Planting a border

Whether you are planning a very small border or something much more elaborate, think carefully about the color, eventual height, and spread of your plants. Consider also their suitability for the aspect and soil type: sun or shade, damp or dry, acidic or alkaline, sand or clay.
If you want to create a herbaceous border, you will need to work out the positions of the plants and their likely spread, as well as their eventual height. You need to think in terms of planting in groups, not single plants. Most experienced designers plant in groups of odd numbers—three, five or seven— which give a relaxed. I lowing feeling to the plants. You will be much better oil opting for larger groups of fewer plants than a scheme that is too busy. Inserting the occasional key plant into this grouped border will give the whole scheme greater impact. A neatly clipped boxwood pyramid might be sited in the center of a border, or perhaps at one end to make a punctuation point where the border joins the rest of the garden design. Two or three flowering standards could be planted to give additional height to the border.
In a traditional backed border, the tallest plants go at the back and then grade down in side to the front of the border, so that they can be seen properly when in bloom. Unfortunately, although reference books offer information on height and spread, these arc
only approximate, as each plant performs differently in particular conditions. For example, if the plant in question likes moist, warm conditions and you plant it in dry shade, it will either fail to thrive at all or grow to a fraction of its anticipated height. The plant next to it, which happens to like the conditions, will perform according to specifications, and your carefully planned border will fail to materialize as intended.
Even the best gardeners make mistakes, and one of the tricks of gardening experts is to move those plants that fail to flourish to a place where they do. If a plant is not putting on the expected growth over a couple of seasons, then try it in a site that is markedly different from the one you originally planted it in.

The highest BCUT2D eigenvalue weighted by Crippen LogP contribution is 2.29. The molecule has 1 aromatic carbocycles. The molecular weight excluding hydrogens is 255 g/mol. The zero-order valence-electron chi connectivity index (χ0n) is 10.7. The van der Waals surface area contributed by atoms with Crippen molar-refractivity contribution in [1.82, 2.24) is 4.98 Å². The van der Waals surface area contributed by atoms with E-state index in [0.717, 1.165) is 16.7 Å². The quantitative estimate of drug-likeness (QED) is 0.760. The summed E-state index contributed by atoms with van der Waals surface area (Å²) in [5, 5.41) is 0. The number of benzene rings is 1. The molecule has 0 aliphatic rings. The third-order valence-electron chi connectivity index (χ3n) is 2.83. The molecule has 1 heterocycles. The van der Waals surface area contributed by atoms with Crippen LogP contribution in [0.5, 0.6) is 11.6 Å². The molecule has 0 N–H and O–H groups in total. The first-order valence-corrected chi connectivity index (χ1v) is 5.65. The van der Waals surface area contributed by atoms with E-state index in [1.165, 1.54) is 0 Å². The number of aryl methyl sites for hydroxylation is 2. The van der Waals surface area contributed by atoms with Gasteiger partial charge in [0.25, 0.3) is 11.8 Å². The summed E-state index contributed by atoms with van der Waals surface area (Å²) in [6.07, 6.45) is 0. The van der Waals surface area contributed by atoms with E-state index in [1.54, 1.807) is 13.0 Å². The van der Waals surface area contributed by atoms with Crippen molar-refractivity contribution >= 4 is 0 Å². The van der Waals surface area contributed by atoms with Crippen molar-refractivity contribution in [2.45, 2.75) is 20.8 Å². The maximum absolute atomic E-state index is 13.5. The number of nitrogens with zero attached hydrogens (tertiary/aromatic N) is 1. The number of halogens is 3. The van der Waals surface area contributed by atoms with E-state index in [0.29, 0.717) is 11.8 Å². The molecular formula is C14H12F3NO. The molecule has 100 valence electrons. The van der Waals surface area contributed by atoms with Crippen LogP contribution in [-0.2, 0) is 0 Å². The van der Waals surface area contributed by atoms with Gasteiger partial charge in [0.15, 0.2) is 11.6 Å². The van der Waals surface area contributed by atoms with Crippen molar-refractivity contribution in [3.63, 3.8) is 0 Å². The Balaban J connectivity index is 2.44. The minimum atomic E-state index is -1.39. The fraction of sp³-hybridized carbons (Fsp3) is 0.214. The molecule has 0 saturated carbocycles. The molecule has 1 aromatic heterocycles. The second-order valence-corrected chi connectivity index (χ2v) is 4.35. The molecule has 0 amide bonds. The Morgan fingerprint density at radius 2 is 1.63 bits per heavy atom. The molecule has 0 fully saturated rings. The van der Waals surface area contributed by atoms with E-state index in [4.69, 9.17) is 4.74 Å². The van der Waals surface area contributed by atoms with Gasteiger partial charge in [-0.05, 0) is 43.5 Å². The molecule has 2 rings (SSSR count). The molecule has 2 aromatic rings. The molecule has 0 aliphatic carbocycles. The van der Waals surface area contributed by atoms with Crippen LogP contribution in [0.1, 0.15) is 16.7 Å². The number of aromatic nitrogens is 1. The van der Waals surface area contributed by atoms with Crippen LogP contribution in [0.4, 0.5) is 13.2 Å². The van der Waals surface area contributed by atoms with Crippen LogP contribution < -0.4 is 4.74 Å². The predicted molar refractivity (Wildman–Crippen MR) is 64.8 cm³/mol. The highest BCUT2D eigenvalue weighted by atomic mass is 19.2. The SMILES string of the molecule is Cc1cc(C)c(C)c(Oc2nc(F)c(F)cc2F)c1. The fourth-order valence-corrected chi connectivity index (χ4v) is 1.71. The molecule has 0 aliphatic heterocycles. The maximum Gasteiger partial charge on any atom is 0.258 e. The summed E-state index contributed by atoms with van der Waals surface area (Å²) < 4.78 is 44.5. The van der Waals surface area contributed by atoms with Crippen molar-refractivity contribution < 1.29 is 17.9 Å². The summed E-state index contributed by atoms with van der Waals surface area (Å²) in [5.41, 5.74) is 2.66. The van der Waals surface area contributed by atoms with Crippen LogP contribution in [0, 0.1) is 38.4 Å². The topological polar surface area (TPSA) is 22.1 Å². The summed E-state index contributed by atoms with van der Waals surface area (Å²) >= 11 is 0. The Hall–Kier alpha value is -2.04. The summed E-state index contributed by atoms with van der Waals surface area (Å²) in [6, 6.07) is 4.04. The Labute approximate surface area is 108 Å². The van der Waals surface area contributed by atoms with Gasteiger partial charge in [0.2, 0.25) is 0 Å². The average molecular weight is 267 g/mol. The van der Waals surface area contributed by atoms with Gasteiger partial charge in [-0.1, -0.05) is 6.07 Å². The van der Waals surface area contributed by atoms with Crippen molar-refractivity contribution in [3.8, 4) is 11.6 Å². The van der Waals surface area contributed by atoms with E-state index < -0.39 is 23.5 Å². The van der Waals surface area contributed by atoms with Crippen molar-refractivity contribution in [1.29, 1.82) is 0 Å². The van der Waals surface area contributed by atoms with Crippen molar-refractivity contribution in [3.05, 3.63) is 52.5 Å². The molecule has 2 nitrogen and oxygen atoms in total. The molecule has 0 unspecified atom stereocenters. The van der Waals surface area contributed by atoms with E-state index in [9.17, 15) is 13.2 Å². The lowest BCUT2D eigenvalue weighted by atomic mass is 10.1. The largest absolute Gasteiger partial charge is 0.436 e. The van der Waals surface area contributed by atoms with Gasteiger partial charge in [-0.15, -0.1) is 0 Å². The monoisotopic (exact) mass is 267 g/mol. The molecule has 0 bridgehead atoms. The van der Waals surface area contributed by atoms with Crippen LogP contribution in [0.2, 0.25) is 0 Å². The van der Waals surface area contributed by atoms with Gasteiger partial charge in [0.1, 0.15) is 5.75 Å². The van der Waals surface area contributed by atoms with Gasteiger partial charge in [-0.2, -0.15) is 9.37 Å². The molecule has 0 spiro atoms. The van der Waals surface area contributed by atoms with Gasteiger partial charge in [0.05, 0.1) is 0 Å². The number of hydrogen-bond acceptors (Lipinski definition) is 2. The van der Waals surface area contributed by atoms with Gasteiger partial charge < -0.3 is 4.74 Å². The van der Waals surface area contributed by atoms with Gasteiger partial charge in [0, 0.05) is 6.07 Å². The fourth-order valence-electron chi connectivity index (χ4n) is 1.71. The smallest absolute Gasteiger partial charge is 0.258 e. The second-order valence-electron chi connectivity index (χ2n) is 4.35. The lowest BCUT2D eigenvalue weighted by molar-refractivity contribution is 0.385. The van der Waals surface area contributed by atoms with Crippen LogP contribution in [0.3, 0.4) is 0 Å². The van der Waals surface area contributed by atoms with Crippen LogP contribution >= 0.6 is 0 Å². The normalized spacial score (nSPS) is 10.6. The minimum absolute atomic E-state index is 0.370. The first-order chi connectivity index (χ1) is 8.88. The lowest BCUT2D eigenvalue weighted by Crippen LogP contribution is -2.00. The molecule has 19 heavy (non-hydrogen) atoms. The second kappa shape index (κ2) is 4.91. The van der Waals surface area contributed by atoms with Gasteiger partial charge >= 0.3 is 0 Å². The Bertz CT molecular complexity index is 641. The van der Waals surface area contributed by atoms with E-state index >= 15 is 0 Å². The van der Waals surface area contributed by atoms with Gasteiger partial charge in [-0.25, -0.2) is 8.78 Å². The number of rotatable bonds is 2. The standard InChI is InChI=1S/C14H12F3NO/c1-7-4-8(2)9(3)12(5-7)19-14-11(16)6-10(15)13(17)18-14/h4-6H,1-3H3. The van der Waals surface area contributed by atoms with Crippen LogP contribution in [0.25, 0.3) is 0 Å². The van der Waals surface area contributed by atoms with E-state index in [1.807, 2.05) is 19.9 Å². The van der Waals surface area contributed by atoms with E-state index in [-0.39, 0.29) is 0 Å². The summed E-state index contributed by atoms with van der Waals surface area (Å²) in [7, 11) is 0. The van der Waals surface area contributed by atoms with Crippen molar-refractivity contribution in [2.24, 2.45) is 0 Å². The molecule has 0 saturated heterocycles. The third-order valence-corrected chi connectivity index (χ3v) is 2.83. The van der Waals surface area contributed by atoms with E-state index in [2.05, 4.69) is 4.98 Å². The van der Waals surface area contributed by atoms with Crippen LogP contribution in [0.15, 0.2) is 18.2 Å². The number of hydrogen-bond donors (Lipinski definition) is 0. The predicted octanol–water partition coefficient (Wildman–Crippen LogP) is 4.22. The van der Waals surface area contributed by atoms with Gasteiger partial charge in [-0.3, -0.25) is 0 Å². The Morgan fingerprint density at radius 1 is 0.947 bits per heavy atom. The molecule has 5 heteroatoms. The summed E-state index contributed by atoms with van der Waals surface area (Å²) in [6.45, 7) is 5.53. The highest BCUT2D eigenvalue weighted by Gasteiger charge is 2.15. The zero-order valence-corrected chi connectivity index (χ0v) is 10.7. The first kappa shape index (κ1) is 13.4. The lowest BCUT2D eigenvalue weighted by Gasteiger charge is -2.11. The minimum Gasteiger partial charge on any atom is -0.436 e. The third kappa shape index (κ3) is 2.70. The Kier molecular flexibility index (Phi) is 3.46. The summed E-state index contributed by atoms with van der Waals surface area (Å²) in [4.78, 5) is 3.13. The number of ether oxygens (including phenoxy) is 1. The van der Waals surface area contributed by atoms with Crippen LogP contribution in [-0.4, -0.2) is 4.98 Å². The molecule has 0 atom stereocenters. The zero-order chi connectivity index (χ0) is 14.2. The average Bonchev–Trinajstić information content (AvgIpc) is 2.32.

When planting a small border, it makes sense to lay the plants out in their intended positions before planting them permanently. You may well find elements in your plan that do not work as well in reality—for example, the foliage colors may not look good together—so be prepared to make some changes.

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4 Responses to Planting a border

  1. James Mann says:

    We have so far to go with our garden. We purchased our home and didn’t have any idea of what was really in the yard as the previous owners decided to just mow everything down, so it wasn’t until the follow spring that we started to see all the flowers we have.This year were are spending our time removing a lot of plants, shrubs and trees that really make the place look cluttered. We feel the cleaning out will make our yard more appealing.Once we have all the old stuff we don’t care for out of the way we can see what planning will do for our yard.These are exciting times for myself and my wife as we are new to gardening.

  2. Notebooks says:

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  3. James says:

    Thanks for appreciation notebook, please ad me in your blogroll, I will be happy to see my link on your page.

  4. James says:

    hello james, Hope you get interesting stuff from here, and I will try my best to get techniques on gardening.Thanks

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